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Hardcore Danish hypercar's party piece may be its active rear wing, but twin-supercharged V8 ensures it delivers high-speed thrills

One of the most extreme hypercars in the world, and one which debuts an entirely new type of active rear wing. Also pretty much the sum-total of Denmark's car industry, Zenvo being that company's only native manufacturer.

The company has been around since 2009 but remains a tiny operation, with the TSR-S that we drove at Spa during a high-end trackday being the company's 15th chassis. Yet Zenvo hopes to expand from that number; founder Troells Vollertsen says he hopes to build five of the TSR-S a year. A big leap, but one that will still make Pagani or Koenigsegg look like volume operations.

Fighting the urge to back off revealed the Zenvo doesn't break into the big slide that feels inevitable, rather settling into what could be termed a near-drift as the rear wing and stability control system work together to keep the car under control

The TSR-S builds on the TS1-GT that we drove back in 2017, using a developed version of that car's mighty 5.8-litre V8, with twin superchargers boosting this to a claimed 1177hp. Power is delivered to the rear wheels through a seven-speed sequential transmission with racing style dog-cut gears. Despite that, it is nominally a road car - the second S in its name stands for 'street legal' - although my time in the car was entirely on track.

The TSR-S is heavier than its most obvious hypercar rivals, in large part due to the core metal structure that lies beneath its carbonfibre bodywork. Despite this, Zenvo claims a 2.8-second 0-62mph time and a 6.8-second 0-124mph time, identical to McLaren's figure for the Senna.

It has a party piece, too: its rear wing pivots in the centre to move its effect across the rear axle, lifting its inside as the car corners to effectively act as an aerodynamic anti-roll bar.

Hugely fast, but also confusing. Due to some transmission problems with the finished TSR-S, our driving impressions came from two cars. First was a yellow prototype with a massive rollcage and a dashboard made from bare metal studded with rocker switches, and then the finished blue road-spec car after it had been judged fit enough for a limited number of laps. Despite sharing suspension settings and identical spec Michelin Pilot Sport Cup 2 tyres, the two felt markedly different on track.

The prototype was short on finesse thanks to its huge roll cage, total absence of ventilation and, it seemed, soundproofing – its engine was so noisy it had broken Spa's decibel limit at an event that also included an LMP2 car. The need for discretion meant only brief chances to experience the full force of the mighty V8, which is based on a GM LSX block but has a milled-from-billet crankshaft and forged pistons. Performance felt as mighty as the numbers suggest, the TSR-S capable of generating genuinely uncomfortable longitudinal G-loadings with a rate of acceleration that grows all the way to the car's 7700rpm limiter. The carbon-ceramic brakes are similarly good - even my bravest-feeling braking points turned out to be grossly pessimistic - and the sequential 'box shifted up and down with brutal immediacy.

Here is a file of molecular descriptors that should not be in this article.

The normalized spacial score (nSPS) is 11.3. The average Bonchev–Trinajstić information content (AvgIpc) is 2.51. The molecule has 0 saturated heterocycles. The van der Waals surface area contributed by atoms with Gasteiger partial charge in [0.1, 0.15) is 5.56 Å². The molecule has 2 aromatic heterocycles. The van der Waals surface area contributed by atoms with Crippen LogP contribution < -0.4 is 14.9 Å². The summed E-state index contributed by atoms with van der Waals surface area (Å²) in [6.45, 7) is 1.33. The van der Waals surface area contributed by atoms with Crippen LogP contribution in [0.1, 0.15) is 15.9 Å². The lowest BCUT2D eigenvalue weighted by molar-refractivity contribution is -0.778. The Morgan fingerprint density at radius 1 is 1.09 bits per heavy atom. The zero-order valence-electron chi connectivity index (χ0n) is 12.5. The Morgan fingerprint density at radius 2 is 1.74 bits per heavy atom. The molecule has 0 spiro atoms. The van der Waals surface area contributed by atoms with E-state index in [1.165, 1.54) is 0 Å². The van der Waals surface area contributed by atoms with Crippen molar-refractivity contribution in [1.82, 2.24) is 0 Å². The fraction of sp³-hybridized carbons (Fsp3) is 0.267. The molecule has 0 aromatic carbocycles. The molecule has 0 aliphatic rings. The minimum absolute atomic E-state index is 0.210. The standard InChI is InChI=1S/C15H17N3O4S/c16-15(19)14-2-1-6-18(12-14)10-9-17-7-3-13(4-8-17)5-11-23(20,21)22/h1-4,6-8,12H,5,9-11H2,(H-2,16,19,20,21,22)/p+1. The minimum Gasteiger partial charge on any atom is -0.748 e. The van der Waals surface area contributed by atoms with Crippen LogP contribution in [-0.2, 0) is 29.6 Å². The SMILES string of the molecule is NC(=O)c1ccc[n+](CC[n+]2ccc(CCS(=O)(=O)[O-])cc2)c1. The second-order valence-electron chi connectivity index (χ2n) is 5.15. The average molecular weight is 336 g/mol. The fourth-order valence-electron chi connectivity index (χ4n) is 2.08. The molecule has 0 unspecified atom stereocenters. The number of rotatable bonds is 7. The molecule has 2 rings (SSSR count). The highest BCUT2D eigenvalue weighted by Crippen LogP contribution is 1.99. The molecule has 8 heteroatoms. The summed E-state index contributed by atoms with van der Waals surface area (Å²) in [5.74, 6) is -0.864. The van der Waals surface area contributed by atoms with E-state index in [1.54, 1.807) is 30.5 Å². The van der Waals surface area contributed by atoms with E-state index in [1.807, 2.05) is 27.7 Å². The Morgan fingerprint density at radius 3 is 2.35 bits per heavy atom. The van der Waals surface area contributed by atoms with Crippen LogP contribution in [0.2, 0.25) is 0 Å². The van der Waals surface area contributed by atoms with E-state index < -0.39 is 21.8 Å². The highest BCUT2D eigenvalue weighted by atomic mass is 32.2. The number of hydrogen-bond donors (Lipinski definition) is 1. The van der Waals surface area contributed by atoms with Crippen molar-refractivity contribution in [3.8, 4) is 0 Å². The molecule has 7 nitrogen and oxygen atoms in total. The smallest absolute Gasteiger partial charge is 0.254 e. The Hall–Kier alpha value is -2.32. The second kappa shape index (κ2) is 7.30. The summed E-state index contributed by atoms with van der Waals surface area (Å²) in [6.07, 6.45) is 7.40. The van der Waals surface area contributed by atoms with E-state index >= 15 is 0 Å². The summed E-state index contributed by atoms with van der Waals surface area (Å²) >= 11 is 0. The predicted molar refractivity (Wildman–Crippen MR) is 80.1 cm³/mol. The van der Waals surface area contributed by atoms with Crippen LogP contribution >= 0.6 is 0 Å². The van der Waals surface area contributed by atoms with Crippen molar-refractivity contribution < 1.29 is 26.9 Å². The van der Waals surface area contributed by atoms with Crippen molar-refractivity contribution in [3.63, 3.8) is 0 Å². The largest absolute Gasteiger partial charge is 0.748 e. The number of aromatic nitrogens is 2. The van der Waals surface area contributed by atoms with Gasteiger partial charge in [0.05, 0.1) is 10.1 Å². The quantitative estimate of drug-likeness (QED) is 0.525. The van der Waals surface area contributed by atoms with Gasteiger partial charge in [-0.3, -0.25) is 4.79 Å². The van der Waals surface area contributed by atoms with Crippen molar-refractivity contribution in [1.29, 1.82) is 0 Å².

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The steering was less good, with limited communication, and the car suffered from surprising levels of understeer in slower corners. That engendered little of the faith required to push harder in something so fast, and there was no real sense of the tilting rear wing having an effect on cornering, either.

However, the production-spec blue car felt vastly better. A pep-talk with Vollertsen undoubtedly helped, he explained that the wing comes into its own when the car is on the edge of adhesion, turning up to 30 percent of the aerodynamic downforce into a force vector that moves effort to the less loaded inside rear wheel and counters body roll. The car also felt friendlier and easier to drive close to its limits, with much more dependable steering and a far more accurate front end.

My increased trust encouraged greater speed, and gave me enough faith to accelerate the TSR-S into mild oversteer, something that proved to be easy even in Spa's quicker turns. Fighting the urge to back off revealed the Zenvo doesn't break into the big slide that feels inevitable, rather settling into what could be termed a near-drift as the rear wing and stability control system work together to keep the car under control. The result is a car that feels much less scary than it probably should do, although it didn't take long for hard cornering to heat the rear tyres to the point where grip started to tail off.

On track the TSR-S has superstar presence, but the question of what it is like on road remains unanswered for now. The engine is certainly tractable at low speeds, but I suspect its ultra-aggressive transmission probably wouldn't be particularly well suited to the real world. On the plus side, its cabin is well trimmed and rather than use switchgear donated by mainstream models, Zenvo has created its own. Although still predictably loud, the production TSR-S's interior was also far better insulated than that of the prototype.

That's the seven-figure question. Zenvo has made several previous attempts to increase sales, none of which have stuck. The TSR-S feels much more convincing than the brand's earlier offerings, but it is still wearing a pricetag that puts it in competition with some very senior rivals.

If you're a billionaire who wasn't able to get on the list for a Senna, a Valkyrie or a Ferrari SF90 then this could be a fascinating alternative; or indeed if you have a full set then the Zenvo could be something compellingly different.

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